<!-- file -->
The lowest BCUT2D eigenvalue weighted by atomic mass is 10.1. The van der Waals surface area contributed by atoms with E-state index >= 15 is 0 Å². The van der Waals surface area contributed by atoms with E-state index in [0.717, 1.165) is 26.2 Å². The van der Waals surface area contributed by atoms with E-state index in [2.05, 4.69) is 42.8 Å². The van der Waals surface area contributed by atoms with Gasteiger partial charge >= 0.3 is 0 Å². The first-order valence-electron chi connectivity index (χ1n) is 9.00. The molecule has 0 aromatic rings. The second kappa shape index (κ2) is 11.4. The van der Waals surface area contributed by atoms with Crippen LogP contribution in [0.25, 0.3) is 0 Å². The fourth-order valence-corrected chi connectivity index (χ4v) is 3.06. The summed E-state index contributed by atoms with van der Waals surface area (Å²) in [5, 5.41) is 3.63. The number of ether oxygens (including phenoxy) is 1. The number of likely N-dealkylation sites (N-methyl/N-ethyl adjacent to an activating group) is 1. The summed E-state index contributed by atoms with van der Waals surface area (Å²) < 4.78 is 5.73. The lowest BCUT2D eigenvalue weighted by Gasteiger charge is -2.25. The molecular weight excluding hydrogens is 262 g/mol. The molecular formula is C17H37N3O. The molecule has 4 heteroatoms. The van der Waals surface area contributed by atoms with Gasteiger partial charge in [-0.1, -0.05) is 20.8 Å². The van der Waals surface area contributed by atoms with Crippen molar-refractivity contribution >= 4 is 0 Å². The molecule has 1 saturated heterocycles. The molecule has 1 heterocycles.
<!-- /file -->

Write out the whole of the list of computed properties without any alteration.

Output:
The lowest BCUT2D eigenvalue weighted by atomic mass is 10.1. The van der Waals surface area contributed by atoms with E-state index >= 15 is 0 Å². The van der Waals surface area contributed by atoms with E-state index in [0.717, 1.165) is 26.2 Å². The van der Waals surface area contributed by atoms with E-state index in [2.05, 4.69) is 42.8 Å². The van der Waals surface area contributed by atoms with Gasteiger partial charge >= 0.3 is 0 Å². The first-order valence-electron chi connectivity index (χ1n) is 9.00. The molecule has 0 aromatic rings. The second kappa shape index (κ2) is 11.4. The van der Waals surface area contributed by atoms with Crippen LogP contribution in [0.25, 0.3) is 0 Å². The fourth-order valence-corrected chi connectivity index (χ4v) is 3.06. The summed E-state index contributed by atoms with van der Waals surface area (Å²) in [5, 5.41) is 3.63. The number of ether oxygens (including phenoxy) is 1. The number of likely N-dealkylation sites (N-methyl/N-ethyl adjacent to an activating group) is 1. The summed E-state index contributed by atoms with van der Waals surface area (Å²) < 4.78 is 5.73. The lowest BCUT2D eigenvalue weighted by Gasteiger charge is -2.25. The molecular weight excluding hydrogens is 262 g/mol. The molecular formula is C17H37N3O. The molecule has 4 heteroatoms. The van der Waals surface area contributed by atoms with Gasteiger partial charge in [-0.1, -0.05) is 20.8 Å². The van der Waals surface area contributed by atoms with Crippen molar-refractivity contribution >= 4 is 0 Å². The molecule has 1 saturated heterocycles. The molecule has 1 heterocycles.